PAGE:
Construction May Not Always Be Bad For Residents
Buying near construction might not sound like a good idea but one real estate employee says while there may be some risks involved, there could also be rewards. NY1's Jill Urban filed the following report.
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Nearby construction can often be the big negative on an otherwise perfect apartment. Many buyers won’t even consider these homes once they see the construction vehicles. But Leslie Hirsch of Brown Harris Stevens says there can be positives to buying near new construction and buyers should consider a few things before walking away.
"Buyers shouldn’t discount a property just because there is a construction site next door," Hirsch says. "Often times, there is a big fear factor. People are walking down the street and see a hole in the ground or a crane with a building going up but it's not always a bad thing. A lot of times, new construction could be great for the neighborhood."
She says it may be worth it in the long run, so it's important to find out all the facts. First, ask about the view. Will your view be obstructed? Will it impact your light? That could affect the way you live in the home and the property value.
Also ask if the unit has lot line windows.
"What that means is that if the property goes up next to you, they can block your windows," Hirsch says. "So where you once had light and a view, now you will have a brick wall to look at and that is a very important thing to look into."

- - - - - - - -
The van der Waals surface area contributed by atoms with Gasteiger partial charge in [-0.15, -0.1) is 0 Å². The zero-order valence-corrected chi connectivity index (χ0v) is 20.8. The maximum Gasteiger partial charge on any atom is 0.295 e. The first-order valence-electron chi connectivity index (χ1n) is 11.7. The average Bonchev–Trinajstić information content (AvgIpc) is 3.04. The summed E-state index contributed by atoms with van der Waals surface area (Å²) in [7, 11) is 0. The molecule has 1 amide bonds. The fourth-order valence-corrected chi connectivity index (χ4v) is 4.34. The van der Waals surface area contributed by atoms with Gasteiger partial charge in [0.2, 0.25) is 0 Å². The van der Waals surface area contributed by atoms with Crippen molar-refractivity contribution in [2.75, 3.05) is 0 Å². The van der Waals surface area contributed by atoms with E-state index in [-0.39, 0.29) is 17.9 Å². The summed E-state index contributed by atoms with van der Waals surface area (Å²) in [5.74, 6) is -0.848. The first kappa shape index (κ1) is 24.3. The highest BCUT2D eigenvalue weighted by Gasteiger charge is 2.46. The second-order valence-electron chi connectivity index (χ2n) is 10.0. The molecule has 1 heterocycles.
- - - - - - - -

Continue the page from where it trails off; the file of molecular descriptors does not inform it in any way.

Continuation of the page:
Then find out what’s coming in. Maybe it’s a new retail destination or a school that could be good for the area and your resale value. If you live on a coop-dominated block and a condo is going up, condos usually command higher prices and it could eventually boost property values on the street. Then again, it could be a bar that could be noisy and disruptive. So it’s important to know the full story first.
If you are seller and you are afraid the construction itself could negatively impact your sale, Hirsch has some advice.
"If at all possible, you should wait until the structure is built," she says. "That way, buyers can see what the actual view will be. You should also wait until the noisiest part of the construction is over. Usually that’s the blasting period. So once they start building the structure, it’s a good time to put it on the market.
And finally, the sales market is tight these days because there is such limited inventory. For buyers ready to pounce, this could be an opportunity. In the right circumstances, a short-term inconvenience could translate into a solid long-term investment.